Skin Cancer-Types, Symptoms & Risk Factors

Skin Cancer, the abnormal growth of skin cells most often develops on skin exposed to the sun. But this common form of cancer can also occur on areas that are not often exposed to the sun.

There are three major types of skin cancer: Basal cell carcinoma, Squamous cell carcinoma, and Melanoma.

You can reduce your risk of skin cancer by reducing the or avoiding exposure to ultraviolet (UV) radiation. Checking you skin for suspicious changes can help detect skin cancer at its earliest stages. Early detection of skin cancer gives you the greatest chance for a successful skin cancer treatment.

Skin cancer affects people of all skin tones, including those with darker complexions. When melanoma occurs in people with dark skin tones, its more likely in the areas not normally exposed to the sun, such as the palms of the hands and soles of the feet.


Basal Cell Carcinoma signs and symptoms

Basal cell carcinoma usually occurs in sun-exposed areas of your body, such as your neck or your face.

Basal cell carcinoma may appear as:

  • A pearly or waxy bump
  • A flat, flesh-colored or brown scar-like lesions

Squamous Cell Carcinoma signs and symptoms

Most often, squamous cell carcinoma occurs on sun-exposed areas of your body, such as face, ears and hands. People with more darker skin tones are more likely to develop squamous on areas that are not often exposed to the sun.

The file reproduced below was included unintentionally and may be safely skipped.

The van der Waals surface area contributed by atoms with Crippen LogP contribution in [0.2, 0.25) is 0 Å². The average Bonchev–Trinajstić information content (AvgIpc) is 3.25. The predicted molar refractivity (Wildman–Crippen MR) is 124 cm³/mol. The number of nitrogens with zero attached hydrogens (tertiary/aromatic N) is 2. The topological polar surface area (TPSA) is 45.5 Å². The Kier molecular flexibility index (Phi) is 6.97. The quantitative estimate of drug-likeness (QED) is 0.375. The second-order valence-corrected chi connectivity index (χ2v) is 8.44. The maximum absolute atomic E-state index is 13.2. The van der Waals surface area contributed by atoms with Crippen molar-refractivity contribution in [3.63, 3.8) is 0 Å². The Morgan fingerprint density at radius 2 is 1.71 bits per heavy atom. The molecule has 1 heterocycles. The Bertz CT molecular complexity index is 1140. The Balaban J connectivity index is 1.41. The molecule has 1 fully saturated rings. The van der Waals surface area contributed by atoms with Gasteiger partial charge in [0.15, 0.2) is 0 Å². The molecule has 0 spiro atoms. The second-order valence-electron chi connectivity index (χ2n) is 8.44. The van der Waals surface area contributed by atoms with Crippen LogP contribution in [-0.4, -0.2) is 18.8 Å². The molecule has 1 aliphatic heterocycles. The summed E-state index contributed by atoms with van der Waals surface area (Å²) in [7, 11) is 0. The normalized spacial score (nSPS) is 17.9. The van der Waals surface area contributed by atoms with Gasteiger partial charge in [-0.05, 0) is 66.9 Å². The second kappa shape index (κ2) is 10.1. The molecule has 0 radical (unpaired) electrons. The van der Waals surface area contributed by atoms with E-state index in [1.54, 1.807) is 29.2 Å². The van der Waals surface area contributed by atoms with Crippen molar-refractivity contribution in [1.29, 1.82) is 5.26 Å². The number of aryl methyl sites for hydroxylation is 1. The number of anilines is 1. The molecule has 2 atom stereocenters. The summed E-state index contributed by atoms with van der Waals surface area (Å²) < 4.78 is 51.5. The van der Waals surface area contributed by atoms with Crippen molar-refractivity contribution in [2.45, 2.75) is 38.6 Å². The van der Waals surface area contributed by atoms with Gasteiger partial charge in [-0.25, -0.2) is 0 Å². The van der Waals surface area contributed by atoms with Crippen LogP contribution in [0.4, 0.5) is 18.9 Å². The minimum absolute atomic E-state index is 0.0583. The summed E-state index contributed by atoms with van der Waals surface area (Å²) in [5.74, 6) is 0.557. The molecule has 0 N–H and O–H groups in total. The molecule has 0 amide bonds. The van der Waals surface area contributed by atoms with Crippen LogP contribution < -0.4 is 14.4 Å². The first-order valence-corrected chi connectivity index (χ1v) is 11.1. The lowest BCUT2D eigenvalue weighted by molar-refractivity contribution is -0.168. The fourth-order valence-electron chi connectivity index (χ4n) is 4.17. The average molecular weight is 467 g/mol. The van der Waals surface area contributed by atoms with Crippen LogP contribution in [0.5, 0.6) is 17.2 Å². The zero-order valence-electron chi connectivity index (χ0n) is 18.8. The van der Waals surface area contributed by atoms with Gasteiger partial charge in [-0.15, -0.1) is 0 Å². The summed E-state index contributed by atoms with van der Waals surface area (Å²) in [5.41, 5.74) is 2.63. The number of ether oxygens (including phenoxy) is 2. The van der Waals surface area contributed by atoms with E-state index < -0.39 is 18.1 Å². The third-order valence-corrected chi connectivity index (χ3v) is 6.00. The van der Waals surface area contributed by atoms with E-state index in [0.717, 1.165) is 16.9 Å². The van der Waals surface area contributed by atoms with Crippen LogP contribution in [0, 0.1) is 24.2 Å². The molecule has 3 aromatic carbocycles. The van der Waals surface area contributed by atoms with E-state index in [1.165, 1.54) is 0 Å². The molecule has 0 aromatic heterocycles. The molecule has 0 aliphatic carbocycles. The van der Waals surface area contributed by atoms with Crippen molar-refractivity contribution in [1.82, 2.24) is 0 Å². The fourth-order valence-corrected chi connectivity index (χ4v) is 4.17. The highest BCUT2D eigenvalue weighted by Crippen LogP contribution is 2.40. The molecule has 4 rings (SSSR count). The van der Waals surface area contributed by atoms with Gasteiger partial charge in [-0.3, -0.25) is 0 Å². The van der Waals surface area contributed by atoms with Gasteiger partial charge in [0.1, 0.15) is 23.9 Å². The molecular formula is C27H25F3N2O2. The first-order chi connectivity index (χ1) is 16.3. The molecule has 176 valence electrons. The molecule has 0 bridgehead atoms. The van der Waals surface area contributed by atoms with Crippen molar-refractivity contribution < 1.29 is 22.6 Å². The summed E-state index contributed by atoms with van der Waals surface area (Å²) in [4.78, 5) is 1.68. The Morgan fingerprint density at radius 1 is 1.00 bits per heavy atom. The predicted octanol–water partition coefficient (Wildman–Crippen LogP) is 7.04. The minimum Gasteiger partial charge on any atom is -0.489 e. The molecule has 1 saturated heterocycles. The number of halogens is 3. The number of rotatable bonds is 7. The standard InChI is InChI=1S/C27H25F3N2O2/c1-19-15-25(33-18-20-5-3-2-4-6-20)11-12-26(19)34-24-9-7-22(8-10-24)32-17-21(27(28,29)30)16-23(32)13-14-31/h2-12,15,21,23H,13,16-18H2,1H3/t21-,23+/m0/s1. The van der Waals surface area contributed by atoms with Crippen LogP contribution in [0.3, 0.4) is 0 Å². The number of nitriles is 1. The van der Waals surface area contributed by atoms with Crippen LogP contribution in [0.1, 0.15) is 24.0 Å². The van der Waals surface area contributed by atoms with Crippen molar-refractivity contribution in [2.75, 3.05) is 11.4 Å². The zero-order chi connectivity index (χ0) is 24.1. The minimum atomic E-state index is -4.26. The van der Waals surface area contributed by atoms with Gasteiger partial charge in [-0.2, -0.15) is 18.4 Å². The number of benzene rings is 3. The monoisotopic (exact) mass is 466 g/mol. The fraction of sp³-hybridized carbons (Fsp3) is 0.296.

Squamous cell carcinoma may appear as:

  • A firm, red nodule
  • A flat lesion with a scaly crusted surface.

Melanoma signs and symptoms

Melanoma can develop anywhere on your body, in otherwise normal skin or in an existing mole that becomes cancerous. Melanoma most often appears on the face or the trunk of the affected men. In women, the type of skin cancer often develops on the lower legs. In both men and women, melanoma can occur on the skin that hasn’t been exposed to the sun.

Melanoma can affect people of any skin tone. In people with darker skin tones, melanoma tends to occur on the palms or soles, or under the fingernails or toenails.

Melanoma signs include:

  • A large brownish spot with darker speckles.
  • A mole that changes in color, size or feel, or that bleeds.
  • A small lesion with an irregular border and portions that appear red, white, blue, or blue-black.
  • Dark lesions on the palms, soles, fingertips, or toes, or on mucous membranes lining the mouth, nose, vagina or anus.

Signs and symptoms of less common skin cancers

Other, less common types of skin cancer include:

Kaposi Sarcoma: this rare form of skin cancer develops in the skin blood vessels and causes red or purple patches on the skin or mucous membranes.

Kaposi Sarcoma mainly occurs on people with weakened immune systems, such as people with AIDS, and in people taking medications to suppress their natural immunity, such as people you’ve undergone organ transplants. Other people with an increased risk of Kaposi Sarcoma include young men living in Africa or older men of Italian or Eastern European Jewish heritage.